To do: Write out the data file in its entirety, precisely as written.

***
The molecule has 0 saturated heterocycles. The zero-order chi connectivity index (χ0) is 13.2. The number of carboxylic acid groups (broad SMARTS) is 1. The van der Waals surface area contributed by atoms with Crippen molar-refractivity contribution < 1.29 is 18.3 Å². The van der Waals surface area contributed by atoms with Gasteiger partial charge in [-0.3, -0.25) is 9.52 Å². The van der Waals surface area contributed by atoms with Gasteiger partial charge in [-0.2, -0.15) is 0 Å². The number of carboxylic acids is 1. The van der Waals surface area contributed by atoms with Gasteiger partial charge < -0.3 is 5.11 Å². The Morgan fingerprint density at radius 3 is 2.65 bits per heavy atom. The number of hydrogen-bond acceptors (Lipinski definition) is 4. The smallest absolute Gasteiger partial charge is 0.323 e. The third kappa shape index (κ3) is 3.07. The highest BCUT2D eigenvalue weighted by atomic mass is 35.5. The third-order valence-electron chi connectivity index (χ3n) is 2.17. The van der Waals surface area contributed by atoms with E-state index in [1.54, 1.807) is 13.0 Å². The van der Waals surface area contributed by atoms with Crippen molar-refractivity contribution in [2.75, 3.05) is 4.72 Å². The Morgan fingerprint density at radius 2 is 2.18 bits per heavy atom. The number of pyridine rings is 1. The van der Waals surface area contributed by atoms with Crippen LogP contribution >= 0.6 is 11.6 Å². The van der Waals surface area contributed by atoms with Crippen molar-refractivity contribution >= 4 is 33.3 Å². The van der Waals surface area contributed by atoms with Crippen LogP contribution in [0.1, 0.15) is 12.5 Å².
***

The molecule has 0 saturated heterocycles. The zero-order chi connectivity index (χ0) is 13.2. The number of carboxylic acid groups (broad SMARTS) is 1. The van der Waals surface area contributed by atoms with Crippen molar-refractivity contribution < 1.29 is 18.3 Å². The van der Waals surface area contributed by atoms with Gasteiger partial charge in [-0.3, -0.25) is 9.52 Å². The van der Waals surface area contributed by atoms with Gasteiger partial charge in [-0.2, -0.15) is 0 Å². The number of carboxylic acids is 1. The van der Waals surface area contributed by atoms with Gasteiger partial charge < -0.3 is 5.11 Å². The Morgan fingerprint density at radius 3 is 2.65 bits per heavy atom. The number of hydrogen-bond acceptors (Lipinski definition) is 4. The smallest absolute Gasteiger partial charge is 0.323 e. The third kappa shape index (κ3) is 3.07. The highest BCUT2D eigenvalue weighted by atomic mass is 35.5. The third-order valence-electron chi connectivity index (χ3n) is 2.17. The van der Waals surface area contributed by atoms with E-state index in [1.54, 1.807) is 13.0 Å². The van der Waals surface area contributed by atoms with Crippen molar-refractivity contribution in [2.75, 3.05) is 4.72 Å². The Morgan fingerprint density at radius 2 is 2.18 bits per heavy atom. The number of pyridine rings is 1. The van der Waals surface area contributed by atoms with Crippen LogP contribution >= 0.6 is 11.6 Å². The van der Waals surface area contributed by atoms with Crippen molar-refractivity contribution >= 4 is 33.3 Å². The van der Waals surface area contributed by atoms with Crippen LogP contribution in [0.1, 0.15) is 12.5 Å².